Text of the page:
The steam railways are a fundamental part of Snowdonia’s industrial heritage, for it was by rail that the slate and other mined materials were transported to the ports where they were shipped out to the rest of the world. A trip on a steam train in Snowdonia is always a treat, and there are plenty to choose from!
Snowdon Mountain Railway – this railway, as its name suggests, ferries passengers from the station in Llanberis to the top of Snowdon – the easy way to enjoy the biggest mountain in England and Wales!
Talyllyn Railway – take a journey through the stunning countryside of Southern Snowdonia, with picnic breaks at beauty spots including breathtaking waterfalls.
Welsh Highland Heritage Railway – this fun attraction in Porthmadog offers you the opportunity to ride the trains but also learn about them during tours of the engine sheds.
Ffestiniog and Welsh Highland Railways – a favourite way to see Snowdonia’s beautiful countryside, and on a dry day if you’re at the ticket office early enough you may even get to ride open carriages – what a treat, especially if you’re planning to take photos!
Llanberis Lake Railway – take a trip around the shores of Llyn Padarn, through the Padarn Country Park and past Dolbadarn Castle.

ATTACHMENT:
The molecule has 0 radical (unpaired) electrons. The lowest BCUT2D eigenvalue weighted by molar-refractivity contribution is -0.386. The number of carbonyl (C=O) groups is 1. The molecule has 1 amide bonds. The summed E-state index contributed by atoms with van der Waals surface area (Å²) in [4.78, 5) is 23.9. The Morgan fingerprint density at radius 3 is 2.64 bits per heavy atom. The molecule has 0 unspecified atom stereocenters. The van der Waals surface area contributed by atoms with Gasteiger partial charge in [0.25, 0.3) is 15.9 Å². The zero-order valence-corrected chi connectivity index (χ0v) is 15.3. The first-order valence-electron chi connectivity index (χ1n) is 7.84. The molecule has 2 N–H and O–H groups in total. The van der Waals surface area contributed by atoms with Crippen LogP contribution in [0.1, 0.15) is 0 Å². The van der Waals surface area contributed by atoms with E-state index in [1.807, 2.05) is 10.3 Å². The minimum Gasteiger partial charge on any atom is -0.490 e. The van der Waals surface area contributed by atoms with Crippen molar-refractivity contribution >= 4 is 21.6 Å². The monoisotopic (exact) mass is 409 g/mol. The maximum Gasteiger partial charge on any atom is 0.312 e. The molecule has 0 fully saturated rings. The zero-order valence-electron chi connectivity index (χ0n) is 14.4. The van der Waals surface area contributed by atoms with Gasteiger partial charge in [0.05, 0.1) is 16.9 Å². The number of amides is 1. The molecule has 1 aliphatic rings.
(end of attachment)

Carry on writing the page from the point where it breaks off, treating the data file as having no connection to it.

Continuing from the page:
Fairbourne Miniature Railway – this 12.25 inch gauge railway has connected Fairbourne Village to the Mawddach Estuary for over a hundred years. From the estuary you can catch a ferry to Barmouth and explore this traditional seaside resort which is home to one of Snowdonia’s best beaches.
3. If stones could speak…
What child doesn’t love castles? They’re just so fascinating, and really give a child’s imagination a good workout. Wales has more castles per square mile than any other country, and a good proportion of them are in Snowdonia. If the stones of these castles could speak, such stories they would tell!
Caernarfon Castle – one of the castles in Edward I’s ‘iron ring’ around North Wales, this castle has distinctive striped walls and is also home to an additional attraction, the Royal Welch Fusiliers’ Museum.
Harlech Castle – another of Edward’s fortresses during his campaigns against the Welsh, this clifftop stronghold is the venue of re-enactments and other events throughout the school holidays.